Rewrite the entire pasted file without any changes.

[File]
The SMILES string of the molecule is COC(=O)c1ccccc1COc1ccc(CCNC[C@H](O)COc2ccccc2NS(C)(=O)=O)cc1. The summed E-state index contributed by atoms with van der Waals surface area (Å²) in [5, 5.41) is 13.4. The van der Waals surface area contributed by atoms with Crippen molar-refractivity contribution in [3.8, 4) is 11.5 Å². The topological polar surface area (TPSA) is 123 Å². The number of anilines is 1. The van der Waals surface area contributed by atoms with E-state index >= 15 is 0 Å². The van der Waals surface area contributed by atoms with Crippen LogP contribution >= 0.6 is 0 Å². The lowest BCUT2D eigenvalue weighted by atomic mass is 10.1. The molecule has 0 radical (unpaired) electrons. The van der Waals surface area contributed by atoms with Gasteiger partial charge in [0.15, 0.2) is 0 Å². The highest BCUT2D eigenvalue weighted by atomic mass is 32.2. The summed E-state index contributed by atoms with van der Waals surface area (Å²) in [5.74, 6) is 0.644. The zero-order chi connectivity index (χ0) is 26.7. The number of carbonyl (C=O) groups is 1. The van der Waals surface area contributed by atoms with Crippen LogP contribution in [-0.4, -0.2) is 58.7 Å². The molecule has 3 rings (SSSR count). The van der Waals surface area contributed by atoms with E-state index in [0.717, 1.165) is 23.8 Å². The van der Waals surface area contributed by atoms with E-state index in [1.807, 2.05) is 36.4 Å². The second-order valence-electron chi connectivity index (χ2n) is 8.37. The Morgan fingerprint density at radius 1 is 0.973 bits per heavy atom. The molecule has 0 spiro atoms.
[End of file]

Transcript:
The SMILES string of the molecule is COC(=O)c1ccccc1COc1ccc(CCNC[C@H](O)COc2ccccc2NS(C)(=O)=O)cc1. The summed E-state index contributed by atoms with van der Waals surface area (Å²) in [5, 5.41) is 13.4. The van der Waals surface area contributed by atoms with Crippen molar-refractivity contribution in [3.8, 4) is 11.5 Å². The topological polar surface area (TPSA) is 123 Å². The number of anilines is 1. The van der Waals surface area contributed by atoms with E-state index >= 15 is 0 Å². The van der Waals surface area contributed by atoms with Crippen LogP contribution >= 0.6 is 0 Å². The lowest BCUT2D eigenvalue weighted by atomic mass is 10.1. The molecule has 0 radical (unpaired) electrons. The van der Waals surface area contributed by atoms with Gasteiger partial charge in [0.15, 0.2) is 0 Å². The highest BCUT2D eigenvalue weighted by atomic mass is 32.2. The summed E-state index contributed by atoms with van der Waals surface area (Å²) in [5.74, 6) is 0.644. The zero-order chi connectivity index (χ0) is 26.7. The number of carbonyl (C=O) groups is 1. The van der Waals surface area contributed by atoms with Crippen LogP contribution in [-0.4, -0.2) is 58.7 Å². The molecule has 3 rings (SSSR count). The van der Waals surface area contributed by atoms with E-state index in [0.717, 1.165) is 23.8 Å². The van der Waals surface area contributed by atoms with E-state index in [1.807, 2.05) is 36.4 Å². The second-order valence-electron chi connectivity index (χ2n) is 8.37. The Morgan fingerprint density at radius 1 is 0.973 bits per heavy atom. The molecule has 0 spiro atoms.